Question: How To Say Youre Welcome In German?

How do you respond to Danke in German?

When someone says danke, the standard response is bitte. This normally means ‘please’, but within the context of responding to a ‘thank you’, it means ‘you’re welcome’. If instead they say danke schön, then you should reply by saying bitte schön.

Does Bitte mean you’re welcome?

Note that bitte by itself still means you’re welcome, but in this context, the word is used as a shortened version or bitteschön or bitte sehr.

Is Danke rude?

“Danke”/”Bitte” is perfectly fine. It’s neither rude or weird, just less enthusiastic and a bit less formal than the longer forms.

Can you say bitte to Danke?

“Bitte” is the “standard” answer to “Danke”. It therefore implies that the speaker was happy to help or do a favor and it all sounds more polite. The author argues that “Bitte” is short for “Ich bitte Sie, das war doch selbstverständlich!” or similar sentences (maybe “Oh please, that was nothing!” in English).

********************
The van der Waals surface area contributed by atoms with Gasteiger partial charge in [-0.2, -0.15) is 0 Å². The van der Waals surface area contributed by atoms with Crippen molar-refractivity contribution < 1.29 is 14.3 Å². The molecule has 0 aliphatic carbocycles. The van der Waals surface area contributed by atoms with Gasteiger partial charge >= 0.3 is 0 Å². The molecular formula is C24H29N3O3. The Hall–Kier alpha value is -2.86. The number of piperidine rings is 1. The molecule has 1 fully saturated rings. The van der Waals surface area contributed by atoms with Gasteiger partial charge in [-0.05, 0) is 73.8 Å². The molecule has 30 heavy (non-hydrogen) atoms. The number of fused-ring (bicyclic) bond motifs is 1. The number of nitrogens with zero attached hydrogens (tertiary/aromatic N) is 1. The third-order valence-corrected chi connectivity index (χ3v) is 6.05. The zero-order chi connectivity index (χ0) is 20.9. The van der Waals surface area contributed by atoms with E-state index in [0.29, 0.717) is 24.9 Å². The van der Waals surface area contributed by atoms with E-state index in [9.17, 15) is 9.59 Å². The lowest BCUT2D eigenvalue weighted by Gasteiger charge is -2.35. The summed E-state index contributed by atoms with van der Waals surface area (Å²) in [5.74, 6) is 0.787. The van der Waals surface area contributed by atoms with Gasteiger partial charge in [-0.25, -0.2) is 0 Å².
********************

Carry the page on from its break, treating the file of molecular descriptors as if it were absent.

How do you say thank you for the welcome?

How do you say you’re welcome professionally in an email?

  1. Thank you. You’re welcome. Happy to help.
  2. Thanks so much. No prob. I know you’d do the same for me.
  3. I appreciate your time. No worries. Glad I could help.
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What is a bitte?

The German word bitte means so much more than “please” or “you’re welcome.” In some ways, it’s a go-to word like “pardon.” Keep reading to find out more about bitte and how you can incorporate it into your daily German vocabulary.

What is the meaning of Danke Schoen?

: thank you very much.

What is the reply of welcome?

Yes; thank you and thanks are the most common and accepted responses in these scenarios. Or you could give them a quizzical look and say “You talk funny.” In your first example, that construction would almost never be used unless you were offering someone something you probably didn’t want.

Is it polite to say you’re welcome?

When used graciously, “you’re welcome” is a perfectly polite form of expression. “‘No worries, sure, of course, and no problem'” are acceptable in a more casual atmosphere and among close friends and family,” Parker explains. “But I always prefer the traditional way of saying ‘You are welcome.

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